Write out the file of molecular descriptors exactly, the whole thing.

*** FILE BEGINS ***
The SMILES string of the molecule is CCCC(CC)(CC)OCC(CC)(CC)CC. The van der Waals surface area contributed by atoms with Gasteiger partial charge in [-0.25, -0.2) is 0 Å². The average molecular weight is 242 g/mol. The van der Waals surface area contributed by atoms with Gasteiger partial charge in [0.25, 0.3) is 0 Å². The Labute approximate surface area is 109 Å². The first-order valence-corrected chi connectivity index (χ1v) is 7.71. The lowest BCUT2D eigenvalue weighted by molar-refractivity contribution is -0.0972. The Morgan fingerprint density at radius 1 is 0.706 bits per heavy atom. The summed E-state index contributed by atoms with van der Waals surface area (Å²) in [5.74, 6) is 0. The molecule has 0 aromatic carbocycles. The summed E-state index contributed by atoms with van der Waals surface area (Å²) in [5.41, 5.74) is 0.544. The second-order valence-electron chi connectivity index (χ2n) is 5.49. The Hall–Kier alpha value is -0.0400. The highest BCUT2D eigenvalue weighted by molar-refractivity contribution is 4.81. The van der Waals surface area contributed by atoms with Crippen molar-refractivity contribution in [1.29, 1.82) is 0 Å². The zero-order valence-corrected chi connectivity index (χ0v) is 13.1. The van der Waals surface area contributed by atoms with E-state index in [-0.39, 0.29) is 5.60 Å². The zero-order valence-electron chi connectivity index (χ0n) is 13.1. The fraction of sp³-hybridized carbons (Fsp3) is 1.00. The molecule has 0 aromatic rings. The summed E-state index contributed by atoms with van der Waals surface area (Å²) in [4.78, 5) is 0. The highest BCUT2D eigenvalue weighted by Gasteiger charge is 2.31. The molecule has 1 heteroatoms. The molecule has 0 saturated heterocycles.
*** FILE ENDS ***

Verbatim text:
The SMILES string of the molecule is CCCC(CC)(CC)OCC(CC)(CC)CC. The van der Waals surface area contributed by atoms with Gasteiger partial charge in [-0.25, -0.2) is 0 Å². The average molecular weight is 242 g/mol. The van der Waals surface area contributed by atoms with Gasteiger partial charge in [0.25, 0.3) is 0 Å². The Labute approximate surface area is 109 Å². The first-order valence-corrected chi connectivity index (χ1v) is 7.71. The lowest BCUT2D eigenvalue weighted by molar-refractivity contribution is -0.0972. The Morgan fingerprint density at radius 1 is 0.706 bits per heavy atom. The summed E-state index contributed by atoms with van der Waals surface area (Å²) in [5.74, 6) is 0. The molecule has 0 aromatic carbocycles. The summed E-state index contributed by atoms with van der Waals surface area (Å²) in [5.41, 5.74) is 0.544. The second-order valence-electron chi connectivity index (χ2n) is 5.49. The Hall–Kier alpha value is -0.0400. The highest BCUT2D eigenvalue weighted by molar-refractivity contribution is 4.81. The van der Waals surface area contributed by atoms with Crippen molar-refractivity contribution in [1.29, 1.82) is 0 Å². The zero-order valence-corrected chi connectivity index (χ0v) is 13.1. The van der Waals surface area contributed by atoms with E-state index in [-0.39, 0.29) is 5.60 Å². The zero-order valence-electron chi connectivity index (χ0n) is 13.1. The fraction of sp³-hybridized carbons (Fsp3) is 1.00. The molecule has 0 aromatic rings. The summed E-state index contributed by atoms with van der Waals surface area (Å²) in [4.78, 5) is 0. The highest BCUT2D eigenvalue weighted by Gasteiger charge is 2.31. The molecule has 1 heteroatoms. The molecule has 0 saturated heterocycles.